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It’s the common thought that we must put on some fat through a hypercaloric diet in order to put on muscle size, however it’s not true. In order to build muscle one must be in a net protein synthesis state. This means that our body is creating more protein and degrading. The protein degradation rate increases when we resistance train but so does the protein synthesis, this means so must the protein availability to yield a net synthesis.
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So are carbohydrates needed for an increase in muscle size? Not really; research has shown that they do not add any benefit to protein synthesis (Figueiredo et al 2013). This means they don’t help put on size. However if we look at a study (Antonio J et al 2015) that compared the effect of high protein diets of 2.3 and 3.5 g/kg/day in combination with heavy resistance training we see that the high protein diet of 3.5 g/kg/day yielded greater muscle gain and FAT LOSS. This is around 1.6grams per lb of bodyweight. It is important to note that there was no change in blood parameters in neither group.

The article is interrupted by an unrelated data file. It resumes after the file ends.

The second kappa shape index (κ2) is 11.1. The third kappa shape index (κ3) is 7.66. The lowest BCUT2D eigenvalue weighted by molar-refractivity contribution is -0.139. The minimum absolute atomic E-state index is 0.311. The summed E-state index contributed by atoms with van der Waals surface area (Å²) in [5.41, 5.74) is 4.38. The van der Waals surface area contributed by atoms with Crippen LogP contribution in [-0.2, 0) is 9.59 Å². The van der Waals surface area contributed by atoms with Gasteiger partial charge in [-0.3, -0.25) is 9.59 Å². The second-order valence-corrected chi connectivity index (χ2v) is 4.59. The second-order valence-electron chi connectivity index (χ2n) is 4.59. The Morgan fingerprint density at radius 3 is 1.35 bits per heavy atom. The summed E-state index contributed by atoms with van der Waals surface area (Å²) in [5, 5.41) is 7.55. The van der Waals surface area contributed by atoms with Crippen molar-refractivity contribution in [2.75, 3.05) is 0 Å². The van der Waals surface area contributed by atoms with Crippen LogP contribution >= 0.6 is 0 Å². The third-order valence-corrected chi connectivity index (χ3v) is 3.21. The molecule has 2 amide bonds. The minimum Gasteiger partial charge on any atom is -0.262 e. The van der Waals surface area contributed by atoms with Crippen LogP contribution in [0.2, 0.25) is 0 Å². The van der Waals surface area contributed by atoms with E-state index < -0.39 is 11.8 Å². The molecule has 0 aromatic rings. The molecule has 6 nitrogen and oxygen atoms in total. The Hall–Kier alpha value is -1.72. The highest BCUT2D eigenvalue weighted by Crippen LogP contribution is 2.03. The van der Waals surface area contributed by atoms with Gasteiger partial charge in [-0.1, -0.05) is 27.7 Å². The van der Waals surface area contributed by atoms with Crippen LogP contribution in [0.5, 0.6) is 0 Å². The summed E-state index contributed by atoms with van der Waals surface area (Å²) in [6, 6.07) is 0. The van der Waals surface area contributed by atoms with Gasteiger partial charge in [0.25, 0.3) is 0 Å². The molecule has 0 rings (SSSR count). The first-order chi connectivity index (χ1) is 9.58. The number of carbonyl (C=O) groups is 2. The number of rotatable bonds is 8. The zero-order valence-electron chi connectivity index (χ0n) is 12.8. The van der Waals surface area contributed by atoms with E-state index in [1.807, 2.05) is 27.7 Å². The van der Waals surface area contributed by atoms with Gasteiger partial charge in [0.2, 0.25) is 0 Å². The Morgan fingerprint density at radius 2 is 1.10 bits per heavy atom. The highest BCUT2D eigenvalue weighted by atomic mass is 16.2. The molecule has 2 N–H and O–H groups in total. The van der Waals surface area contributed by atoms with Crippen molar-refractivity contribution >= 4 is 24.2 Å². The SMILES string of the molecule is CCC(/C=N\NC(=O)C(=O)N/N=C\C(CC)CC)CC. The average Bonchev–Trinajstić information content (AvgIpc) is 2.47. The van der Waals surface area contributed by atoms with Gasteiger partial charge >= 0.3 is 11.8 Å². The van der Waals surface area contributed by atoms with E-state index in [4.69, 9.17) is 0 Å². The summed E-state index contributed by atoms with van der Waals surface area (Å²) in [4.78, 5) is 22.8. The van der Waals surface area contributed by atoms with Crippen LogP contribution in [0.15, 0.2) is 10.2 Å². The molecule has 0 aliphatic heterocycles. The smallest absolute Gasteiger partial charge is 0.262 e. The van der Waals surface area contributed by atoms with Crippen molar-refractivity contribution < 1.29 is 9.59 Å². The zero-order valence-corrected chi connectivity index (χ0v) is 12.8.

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This is also shown in a study by (Garthe et al 2015) who compared athletes training with regular diets and ones with 500 cal surplus. They both gained around the same amount of lean mass while the cal surplus gained a significantly greater amount of fat. This also becomes a issue when it is time to cut (lose the fat) because with fat loss we usually lose about 3-1 fat to muscle ratio further reducing the net muscle gain.
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Should you eat more cal (carbs) when trying to put on more size? Yes however not to an extreme amount where you put on fat mass. It would be best to increase carbohydrate intake before and after your training (Haff GG 2003). High carb intake prior to training will allow for a better workout, while post workout will replenish any glycogen. No need to force yourself to over eat and gain unnecessary fat.

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